These excursions aren’t the typical middle school field trip. On job sites, students visit every department at a company, engaging in a mini-challenge at each stop. Students participate and learn, rather than only watching.


“That’s one of our focuses here at Rancho Minerva,” says Principal Ayala. “We really push the world of work and we want students to be engaged and focus on potential career paths.”


Talent Cities business presentations
Members from all departments at Solatube meet with students during the Talent Cities excursion.


Students are exposed to a variety of career environments. “We send a lot of kids to Qualcomm, where they get to spend the day creating through coding,” Principal Ayala continues. “The kids see corporate environments with bean bags instead of chairs, so they get to see that the business world isn’t always the same.” This year, more local businesses have signed on to participate in Talent Cities with students. Some of these businesses include Watkins Wellness, Vista Irrigation District, Datron World Communications, Rokenbok, Vista Community Clinic, Taylor Trim, and DRS Daylight Solutions


Solatube returned to the program once again, and opened their doors to middle school students on March 21. “Everyone here gets so excited when the kids come and we can show off our product!” says Linda Spector, Executive Assistant at Solatube. “As their challenge, we ask them to design a Solatube for their needs, not what their parents might want. They have such fun ideas! Some of the designs this year had USB or Alexa functionality and connected speakers. One of my favorites was a chandelier made from different shapes that reflected light. The shapes rotated like stars in the sky and scattered the light.”


Workplace tours for Talent Cities
Students see what the workspace looks like at the businesses they visit.


Some of these challenges turn into bigger projects. One of these projects is ABC Printing Bulls, a graphic design class (and print shop!) named after the Rancho Minerva Middle School mascot. “It’s been a huge success for us,” says Principal Ayala. “Students have their own website and state of the art printers that print projects on paper, vinyl, and even 3D printers.” Yes, the students are printing in 3D!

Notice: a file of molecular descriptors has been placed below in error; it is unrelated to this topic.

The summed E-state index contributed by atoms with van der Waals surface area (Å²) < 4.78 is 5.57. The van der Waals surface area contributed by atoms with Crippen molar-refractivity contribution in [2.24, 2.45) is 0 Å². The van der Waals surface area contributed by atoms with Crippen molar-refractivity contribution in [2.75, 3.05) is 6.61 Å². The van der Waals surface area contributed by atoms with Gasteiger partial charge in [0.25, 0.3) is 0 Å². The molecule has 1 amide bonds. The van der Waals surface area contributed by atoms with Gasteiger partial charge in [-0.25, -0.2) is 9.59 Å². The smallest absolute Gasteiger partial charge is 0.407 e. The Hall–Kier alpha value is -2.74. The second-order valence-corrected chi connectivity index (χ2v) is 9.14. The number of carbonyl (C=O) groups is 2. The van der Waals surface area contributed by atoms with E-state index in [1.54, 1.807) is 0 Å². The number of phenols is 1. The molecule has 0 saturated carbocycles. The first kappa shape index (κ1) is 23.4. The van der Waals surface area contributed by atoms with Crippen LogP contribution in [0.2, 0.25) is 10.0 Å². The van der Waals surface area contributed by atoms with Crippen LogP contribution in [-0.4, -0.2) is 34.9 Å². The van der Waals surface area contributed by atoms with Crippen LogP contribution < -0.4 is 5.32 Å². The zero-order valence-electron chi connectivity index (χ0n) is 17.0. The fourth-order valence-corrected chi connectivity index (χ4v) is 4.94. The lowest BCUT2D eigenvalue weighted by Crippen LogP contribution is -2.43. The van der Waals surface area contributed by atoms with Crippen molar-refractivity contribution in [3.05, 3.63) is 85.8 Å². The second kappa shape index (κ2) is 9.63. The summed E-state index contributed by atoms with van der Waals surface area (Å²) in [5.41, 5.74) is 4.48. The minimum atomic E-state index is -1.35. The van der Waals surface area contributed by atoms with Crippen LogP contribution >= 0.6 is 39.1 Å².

More impressive, they’re also learning entrepreneurship skills. Principal Ayala continues, “They run the shop like a business. Anyone in the community can place orders.” The program not only teaches the students how to design and print, they also learn the soft skills needed in a public facing business, such as customer service. Students meet a few times with the client to go over the project to make sure they understand the details. Sometimes, the client has a need that the students fill by coming up with their own design to 3D print. “They make all kinds of little gadgets,” Principal Ayala says proudly.


The KWN Panasonic program is another of these project successes. Short for Kids Witness Network, students are taught to create and produce videos. Principal Ayala explained, “We don’t just focus on the video production, we also focus on literacy.” The teacher focuses on the storytelling process, walking students through the storyboarding process before they even pick up a camera. “She lays down the fundamentals and students are able to flourish from there.”


VUSD Talent Cities Goals
Goal flowchart for Talent Cities


Recently, students won a national competition held by the KWN Panasonic program which included trips to New York and Japan for national and international competitions. Principal Ayala said, “This award doesn’t just go to their ability to film, but also to their ability to write a script.”


Principal Ayala says he’s most proud that, “We’re always willing to take a chance here.”

Posted by: Lisa Contreras, District Admin, Vista Unified School District Published:4/16/18
Audience: Homepage and Homepage